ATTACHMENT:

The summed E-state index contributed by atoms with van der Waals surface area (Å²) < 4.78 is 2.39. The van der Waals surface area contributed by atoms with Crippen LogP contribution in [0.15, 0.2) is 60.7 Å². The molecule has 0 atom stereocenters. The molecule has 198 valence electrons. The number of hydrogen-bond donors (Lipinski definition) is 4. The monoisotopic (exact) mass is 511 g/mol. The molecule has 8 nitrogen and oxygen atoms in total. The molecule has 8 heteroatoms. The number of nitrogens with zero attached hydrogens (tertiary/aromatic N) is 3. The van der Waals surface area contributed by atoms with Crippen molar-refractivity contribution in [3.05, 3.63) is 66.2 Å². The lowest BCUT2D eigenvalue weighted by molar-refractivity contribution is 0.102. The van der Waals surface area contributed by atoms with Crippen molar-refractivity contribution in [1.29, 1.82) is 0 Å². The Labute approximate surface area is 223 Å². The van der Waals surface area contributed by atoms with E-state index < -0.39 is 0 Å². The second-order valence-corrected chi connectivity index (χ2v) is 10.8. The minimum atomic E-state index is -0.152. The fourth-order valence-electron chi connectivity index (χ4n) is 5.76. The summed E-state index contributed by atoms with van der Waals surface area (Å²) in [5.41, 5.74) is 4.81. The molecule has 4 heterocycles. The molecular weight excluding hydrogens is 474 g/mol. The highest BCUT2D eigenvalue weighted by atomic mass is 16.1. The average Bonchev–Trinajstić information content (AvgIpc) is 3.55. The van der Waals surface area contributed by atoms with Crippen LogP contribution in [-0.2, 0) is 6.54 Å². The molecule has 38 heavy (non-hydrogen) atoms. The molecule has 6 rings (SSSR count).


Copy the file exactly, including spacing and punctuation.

The summed E-state index contributed by atoms with van der Waals surface area (Å²) < 4.78 is 2.39. The van der Waals surface area contributed by atoms with Crippen LogP contribution in [0.15, 0.2) is 60.7 Å². The molecule has 0 atom stereocenters. The molecule has 198 valence electrons. The number of hydrogen-bond donors (Lipinski definition) is 4. The monoisotopic (exact) mass is 511 g/mol. The molecule has 8 nitrogen and oxygen atoms in total. The molecule has 8 heteroatoms. The number of nitrogens with zero attached hydrogens (tertiary/aromatic N) is 3. The van der Waals surface area contributed by atoms with Crippen molar-refractivity contribution in [3.05, 3.63) is 66.2 Å². The lowest BCUT2D eigenvalue weighted by molar-refractivity contribution is 0.102. The van der Waals surface area contributed by atoms with Crippen molar-refractivity contribution in [1.29, 1.82) is 0 Å². The Labute approximate surface area is 223 Å². The van der Waals surface area contributed by atoms with E-state index < -0.39 is 0 Å². The second-order valence-corrected chi connectivity index (χ2v) is 10.8. The minimum atomic E-state index is -0.152. The fourth-order valence-electron chi connectivity index (χ4n) is 5.76. The summed E-state index contributed by atoms with van der Waals surface area (Å²) in [5.41, 5.74) is 4.81. The molecule has 4 heterocycles. The molecular weight excluding hydrogens is 474 g/mol. The highest BCUT2D eigenvalue weighted by atomic mass is 16.1. The average Bonchev–Trinajstić information content (AvgIpc) is 3.55. The van der Waals surface area contributed by atoms with Crippen LogP contribution in [-0.2, 0) is 6.54 Å². The molecule has 38 heavy (non-hydrogen) atoms. The molecule has 6 rings (SSSR count).